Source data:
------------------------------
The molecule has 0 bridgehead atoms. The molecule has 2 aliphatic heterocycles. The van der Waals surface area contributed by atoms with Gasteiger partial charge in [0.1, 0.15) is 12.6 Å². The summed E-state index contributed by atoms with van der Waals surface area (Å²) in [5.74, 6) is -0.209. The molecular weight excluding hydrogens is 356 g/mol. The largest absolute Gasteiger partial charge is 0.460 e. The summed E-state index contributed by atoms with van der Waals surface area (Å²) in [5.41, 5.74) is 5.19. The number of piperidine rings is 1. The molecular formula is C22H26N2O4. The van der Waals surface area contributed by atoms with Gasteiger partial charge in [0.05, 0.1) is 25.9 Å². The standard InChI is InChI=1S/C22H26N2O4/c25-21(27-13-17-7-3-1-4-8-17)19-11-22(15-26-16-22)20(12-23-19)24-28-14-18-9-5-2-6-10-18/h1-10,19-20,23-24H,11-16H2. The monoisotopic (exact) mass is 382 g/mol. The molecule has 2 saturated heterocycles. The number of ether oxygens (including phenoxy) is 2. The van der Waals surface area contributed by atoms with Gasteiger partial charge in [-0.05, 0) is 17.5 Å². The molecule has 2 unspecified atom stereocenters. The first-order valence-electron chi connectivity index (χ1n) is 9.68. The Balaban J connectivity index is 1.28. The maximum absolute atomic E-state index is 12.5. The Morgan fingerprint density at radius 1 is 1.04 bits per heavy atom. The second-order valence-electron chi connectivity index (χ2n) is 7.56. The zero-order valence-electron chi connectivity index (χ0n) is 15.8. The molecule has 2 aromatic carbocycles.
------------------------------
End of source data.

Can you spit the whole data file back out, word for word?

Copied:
The molecule has 0 bridgehead atoms. The molecule has 2 aliphatic heterocycles. The van der Waals surface area contributed by atoms with Gasteiger partial charge in [0.1, 0.15) is 12.6 Å². The summed E-state index contributed by atoms with van der Waals surface area (Å²) in [5.74, 6) is -0.209. The molecular weight excluding hydrogens is 356 g/mol. The largest absolute Gasteiger partial charge is 0.460 e. The summed E-state index contributed by atoms with van der Waals surface area (Å²) in [5.41, 5.74) is 5.19. The number of piperidine rings is 1. The molecular formula is C22H26N2O4. The van der Waals surface area contributed by atoms with Gasteiger partial charge in [0.05, 0.1) is 25.9 Å². The standard InChI is InChI=1S/C22H26N2O4/c25-21(27-13-17-7-3-1-4-8-17)19-11-22(15-26-16-22)20(12-23-19)24-28-14-18-9-5-2-6-10-18/h1-10,19-20,23-24H,11-16H2. The monoisotopic (exact) mass is 382 g/mol. The molecule has 2 saturated heterocycles. The number of ether oxygens (including phenoxy) is 2. The van der Waals surface area contributed by atoms with Gasteiger partial charge in [-0.05, 0) is 17.5 Å². The molecule has 2 unspecified atom stereocenters. The first-order valence-electron chi connectivity index (χ1n) is 9.68. The Balaban J connectivity index is 1.28. The maximum absolute atomic E-state index is 12.5. The Morgan fingerprint density at radius 1 is 1.04 bits per heavy atom. The second-order valence-electron chi connectivity index (χ2n) is 7.56. The zero-order valence-electron chi connectivity index (χ0n) is 15.8. The molecule has 2 aromatic carbocycles.